In other news the computer coalesced into a black hole and devoured the solar system, Al Gore included. It then spit out his belt. News at 11.
-nB

Re:Bad name. (0, Redundant)

O('_')O_Bush (1162487) | more than 6 years ago | (#21666387)

Reporting news before it actually happened? This is the first time since WTC 7....

Re:Bad name. (1)

vikstar (615372) | more than 6 years ago | (#21667937)

I can cram almost 100% of the universe into my computer:
"".invert();

Obvious (1)

0racle (667029) | more than 6 years ago | (#21660797)

Isn't the answer obvious? [wikipedia.org]

Not Dark Matter (5, Informative)

iamlucky13 (795185) | more than 6 years ago | (#21661079)

Since I'm sure the question will be asked, no this missing mass is not dark matter, as both the summary and the article are clear to emphasize. I wanted to repeat that. The primary evidence for dark matter is the galactic rotation curves. The article is talking about gaseous normal matter that we believe exists, but hasn't spotted yet. This missing gaseous matter is nowhere near sufficient in mass to explain the gravitational effect of dark matter and is being looked for on a scale larger than galaxies. The missing mass is an estimate 2% of the mass of the universe, whereas dark matter is an estimate 25%.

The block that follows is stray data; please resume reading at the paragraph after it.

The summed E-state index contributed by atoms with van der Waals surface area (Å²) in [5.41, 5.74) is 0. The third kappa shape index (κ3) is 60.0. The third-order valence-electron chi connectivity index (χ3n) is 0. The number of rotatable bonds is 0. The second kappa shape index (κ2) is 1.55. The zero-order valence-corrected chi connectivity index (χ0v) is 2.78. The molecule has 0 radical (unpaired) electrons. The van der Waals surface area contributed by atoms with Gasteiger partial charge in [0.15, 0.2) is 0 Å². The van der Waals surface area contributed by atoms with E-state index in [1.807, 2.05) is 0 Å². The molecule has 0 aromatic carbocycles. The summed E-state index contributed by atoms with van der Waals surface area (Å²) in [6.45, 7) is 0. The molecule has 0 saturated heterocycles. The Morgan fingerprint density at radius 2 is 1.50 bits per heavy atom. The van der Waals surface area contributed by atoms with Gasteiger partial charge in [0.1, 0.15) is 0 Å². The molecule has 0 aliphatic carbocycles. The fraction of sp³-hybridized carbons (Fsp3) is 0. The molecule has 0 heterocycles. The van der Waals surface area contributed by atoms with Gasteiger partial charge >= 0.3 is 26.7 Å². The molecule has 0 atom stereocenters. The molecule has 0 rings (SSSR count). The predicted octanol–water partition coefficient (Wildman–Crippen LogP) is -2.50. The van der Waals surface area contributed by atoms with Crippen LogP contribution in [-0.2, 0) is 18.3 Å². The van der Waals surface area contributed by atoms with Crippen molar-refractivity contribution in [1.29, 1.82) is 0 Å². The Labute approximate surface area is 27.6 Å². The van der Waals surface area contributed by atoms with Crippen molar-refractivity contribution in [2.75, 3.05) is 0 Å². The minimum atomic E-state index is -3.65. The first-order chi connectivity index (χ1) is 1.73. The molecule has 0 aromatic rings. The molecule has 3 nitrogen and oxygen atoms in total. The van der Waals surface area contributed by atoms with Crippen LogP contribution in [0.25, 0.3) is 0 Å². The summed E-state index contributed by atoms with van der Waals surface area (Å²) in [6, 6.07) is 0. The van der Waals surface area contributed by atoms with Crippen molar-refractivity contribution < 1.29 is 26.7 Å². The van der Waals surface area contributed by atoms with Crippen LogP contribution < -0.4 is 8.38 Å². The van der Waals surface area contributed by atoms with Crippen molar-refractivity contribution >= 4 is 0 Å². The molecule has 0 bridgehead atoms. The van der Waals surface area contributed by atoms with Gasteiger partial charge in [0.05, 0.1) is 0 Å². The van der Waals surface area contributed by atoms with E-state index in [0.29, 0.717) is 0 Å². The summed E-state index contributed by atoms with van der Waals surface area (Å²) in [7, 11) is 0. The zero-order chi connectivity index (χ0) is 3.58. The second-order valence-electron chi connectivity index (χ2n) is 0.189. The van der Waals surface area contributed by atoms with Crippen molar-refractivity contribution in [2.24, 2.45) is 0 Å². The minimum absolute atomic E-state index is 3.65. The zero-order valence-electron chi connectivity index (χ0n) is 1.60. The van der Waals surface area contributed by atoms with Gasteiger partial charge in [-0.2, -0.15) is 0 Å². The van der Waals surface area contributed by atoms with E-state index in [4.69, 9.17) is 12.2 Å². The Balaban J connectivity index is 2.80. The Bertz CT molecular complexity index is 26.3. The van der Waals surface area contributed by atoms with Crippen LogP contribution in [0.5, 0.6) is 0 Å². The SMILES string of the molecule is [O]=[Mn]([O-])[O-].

Also, I though it interesting that the is a very interesting rendition of the nearby universe. It's not related to the article, but it does show the filamentary structure the article talks about. [nasa.gov]

Re:Not Dark Matter (2, Informative)

explosivejared (1186049) | more than 6 years ago | (#21661295)

Right on, the matter the article discusses matter that should be there as pointed out in the Dirac equation. The universe should, based on theory, be made up of a certain percentage of baryons (three quark particles).

Re:Not Dark Matter (2, Interesting)

fnordboy (206021) | more than 6 years ago | (#21662519)

That's not correct. The article discusses matter that should be there as pointed out by the http://en.wikipedia.org/wiki/Friedmann_equations/ [wikipedia.org] Friedmann equations and similar equations that describe the http://en.wikipedia.org/wiki/Cosmic_microwave_background_radiation [wikipedia.org] cosmic microwave background. The Dirac equation doesn't say anything about the composition of the universe.

Re:Not Dark Matter (2, Funny)

Chosen Reject (842143) | more than 6 years ago | (#21661705)

no this missing mass is not dark matter